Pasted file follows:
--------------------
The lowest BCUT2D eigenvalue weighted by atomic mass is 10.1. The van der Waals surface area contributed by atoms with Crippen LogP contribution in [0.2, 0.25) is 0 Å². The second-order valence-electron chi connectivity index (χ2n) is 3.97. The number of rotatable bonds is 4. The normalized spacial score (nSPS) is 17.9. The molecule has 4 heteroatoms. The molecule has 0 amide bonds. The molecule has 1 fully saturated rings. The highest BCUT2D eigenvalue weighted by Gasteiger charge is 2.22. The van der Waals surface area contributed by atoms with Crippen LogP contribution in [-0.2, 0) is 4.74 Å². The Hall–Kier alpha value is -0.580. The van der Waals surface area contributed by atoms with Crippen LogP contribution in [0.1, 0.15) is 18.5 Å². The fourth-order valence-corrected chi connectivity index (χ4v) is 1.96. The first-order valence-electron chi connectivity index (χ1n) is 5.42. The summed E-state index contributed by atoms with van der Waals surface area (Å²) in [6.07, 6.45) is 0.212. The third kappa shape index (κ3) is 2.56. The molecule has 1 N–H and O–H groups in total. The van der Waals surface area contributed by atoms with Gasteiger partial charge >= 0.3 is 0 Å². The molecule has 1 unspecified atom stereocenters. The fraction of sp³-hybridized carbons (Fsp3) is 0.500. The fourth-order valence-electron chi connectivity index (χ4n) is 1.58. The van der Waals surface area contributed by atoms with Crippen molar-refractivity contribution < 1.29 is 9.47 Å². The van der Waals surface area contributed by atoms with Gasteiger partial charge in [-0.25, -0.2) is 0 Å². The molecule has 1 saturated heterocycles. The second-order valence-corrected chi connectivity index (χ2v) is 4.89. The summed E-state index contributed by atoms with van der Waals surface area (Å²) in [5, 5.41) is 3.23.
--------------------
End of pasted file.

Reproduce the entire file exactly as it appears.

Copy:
The lowest BCUT2D eigenvalue weighted by atomic mass is 10.1. The van der Waals surface area contributed by atoms with Crippen LogP contribution in [0.2, 0.25) is 0 Å². The second-order valence-electron chi connectivity index (χ2n) is 3.97. The number of rotatable bonds is 4. The normalized spacial score (nSPS) is 17.9. The molecule has 4 heteroatoms. The molecule has 0 amide bonds. The molecule has 1 fully saturated rings. The highest BCUT2D eigenvalue weighted by Gasteiger charge is 2.22. The van der Waals surface area contributed by atoms with Crippen LogP contribution in [-0.2, 0) is 4.74 Å². The Hall–Kier alpha value is -0.580. The van der Waals surface area contributed by atoms with Crippen LogP contribution in [0.1, 0.15) is 18.5 Å². The fourth-order valence-corrected chi connectivity index (χ4v) is 1.96. The first-order valence-electron chi connectivity index (χ1n) is 5.42. The summed E-state index contributed by atoms with van der Waals surface area (Å²) in [6.07, 6.45) is 0.212. The third kappa shape index (κ3) is 2.56. The molecule has 1 N–H and O–H groups in total. The van der Waals surface area contributed by atoms with Gasteiger partial charge >= 0.3 is 0 Å². The molecule has 1 unspecified atom stereocenters. The fraction of sp³-hybridized carbons (Fsp3) is 0.500. The fourth-order valence-electron chi connectivity index (χ4n) is 1.58. The van der Waals surface area contributed by atoms with Crippen molar-refractivity contribution < 1.29 is 9.47 Å². The van der Waals surface area contributed by atoms with Gasteiger partial charge in [-0.25, -0.2) is 0 Å². The molecule has 1 saturated heterocycles. The second-order valence-corrected chi connectivity index (χ2v) is 4.89. The summed E-state index contributed by atoms with van der Waals surface area (Å²) in [5, 5.41) is 3.23.